[5.12] As online users commented on the irony of the situation—Khan defending Memon's innocence when he himself had been found guilty—the actor was denounced for his antinational tweets. Kirit Somaiya (@KiritSomaiya), a BJP member of parliament from Mumbai, tweeted a demand that Khan apologize to the nation: "#SalmanKhan feels Court Guilty &#YakubMemon Nirdosh [innocent]? Salman ko terrorist Yakub ki chnta hai kintu lakho atank pidito ki shthiti ka kya!!! [Salman is worried about terrorist Yakub, but what about the state of the lakhs of terror victims!!!]" (July 26, 2015, 12:21 a.m.); "I will raise #SalmanKhan Twit issue in #Loksabha #Parliament-Salman Khan ne Desh ki Mafi magni chahiye [Salman should apologize to the country]" (July 26, 2015, 1:40 p.m.). Ashish Shelar (@ShelarAshish), Mumbai BJP president, even met the Maharashtra governor and submitted a letter requesting the cancellation of the actor's bail (Twitter, July 26, 2015, 5:30 a.m.); "Salman Khan is a convict. He wants no punishment to convicted Yaqoob. Salman Khan has no respect for Honble SC &law. Bail shud b cancelled" (July 26, 2015, 5:05 a.m.). According to Uttar Pradesh BJP President Laxmikant Bajpai, Salman Khan's remarks were tantamount to "abetting terror" and "rubbing salt" on the wounds of those who had lost family members in the 1993 Mumbai blasts (Press Trust of India 2015). BJP politician Yogi Adityanath issued a statement accusing Khan of promoting terrorism: "A person who himself has been sentenced by a court and is out on interim bail opposes the hanging of a person responsible for a terror incident that claimed the lives of innocent people. This is promotion of terrorism" (Express News Service 2015). Ujjwal Nikam, the special public prosecutor for the Mumbai blasts case, who had insisted on death penalty for Memon, described the actor's statements as "objectionable" and "uncalled for" (Deshpande 2015). Accusing him of "trying to undermine the image of the Judiciary," Nikam demanded that Khan withdraw his tweets promptly.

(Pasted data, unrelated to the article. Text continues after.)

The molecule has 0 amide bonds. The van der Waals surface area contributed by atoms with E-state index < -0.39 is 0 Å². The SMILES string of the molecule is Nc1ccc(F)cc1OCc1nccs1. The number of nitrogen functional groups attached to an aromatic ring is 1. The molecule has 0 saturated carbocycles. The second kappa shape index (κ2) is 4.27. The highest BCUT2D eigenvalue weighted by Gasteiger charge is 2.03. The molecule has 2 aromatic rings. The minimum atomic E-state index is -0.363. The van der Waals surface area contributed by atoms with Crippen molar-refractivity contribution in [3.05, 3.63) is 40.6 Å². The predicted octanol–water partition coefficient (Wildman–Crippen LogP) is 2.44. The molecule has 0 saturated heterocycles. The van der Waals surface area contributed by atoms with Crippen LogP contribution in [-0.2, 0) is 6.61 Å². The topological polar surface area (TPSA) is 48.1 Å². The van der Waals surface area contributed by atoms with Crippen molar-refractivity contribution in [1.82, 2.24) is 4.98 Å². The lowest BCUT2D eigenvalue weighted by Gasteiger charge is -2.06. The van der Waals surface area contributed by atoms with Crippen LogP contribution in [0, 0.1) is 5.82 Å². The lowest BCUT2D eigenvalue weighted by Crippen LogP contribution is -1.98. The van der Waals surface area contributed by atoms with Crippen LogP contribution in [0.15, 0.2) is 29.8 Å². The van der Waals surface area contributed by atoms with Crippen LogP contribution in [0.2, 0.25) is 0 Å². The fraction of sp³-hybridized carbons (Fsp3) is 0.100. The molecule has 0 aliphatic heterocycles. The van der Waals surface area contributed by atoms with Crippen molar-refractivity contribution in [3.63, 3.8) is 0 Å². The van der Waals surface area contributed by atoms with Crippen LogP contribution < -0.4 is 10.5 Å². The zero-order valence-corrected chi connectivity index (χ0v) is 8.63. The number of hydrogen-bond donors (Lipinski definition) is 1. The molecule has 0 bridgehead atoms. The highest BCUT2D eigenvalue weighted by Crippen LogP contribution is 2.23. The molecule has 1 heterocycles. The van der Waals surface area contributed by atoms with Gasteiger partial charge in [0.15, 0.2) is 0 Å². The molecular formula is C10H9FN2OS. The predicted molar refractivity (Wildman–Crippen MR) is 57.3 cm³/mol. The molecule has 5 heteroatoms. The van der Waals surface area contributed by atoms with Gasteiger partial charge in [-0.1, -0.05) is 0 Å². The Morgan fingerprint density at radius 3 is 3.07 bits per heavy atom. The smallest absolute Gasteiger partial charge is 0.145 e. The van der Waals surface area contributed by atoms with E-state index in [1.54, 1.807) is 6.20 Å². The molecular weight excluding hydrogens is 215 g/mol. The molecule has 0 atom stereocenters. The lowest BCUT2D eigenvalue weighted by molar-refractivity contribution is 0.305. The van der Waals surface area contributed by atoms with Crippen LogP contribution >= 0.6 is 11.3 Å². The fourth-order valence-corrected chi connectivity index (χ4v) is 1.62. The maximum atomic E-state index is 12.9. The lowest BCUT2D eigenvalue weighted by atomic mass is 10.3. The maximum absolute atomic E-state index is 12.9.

[5.13] As incensed protestors burned Salman Khan in effigy and threatened to disrupt the screenings of Bajrangi Bhaijaan, the threats prompted the Mumbai police to deploy security outside the actor's house. After his own father, scriptwriter Salim Khan, had voiced disapproval—"Whatever Salman has written is ridiculous and meaningless. Salman is ignorant of the issue and people should not take him seriously" (Deshpande 2015)—the actor apologized and retracted his tweets. Seemingly contrite, he repeatedly emphasized that his tweets were not "anti-religious," and that he respected all faiths and had "complete faith" in the judiciary (The Quint Staff 2015b).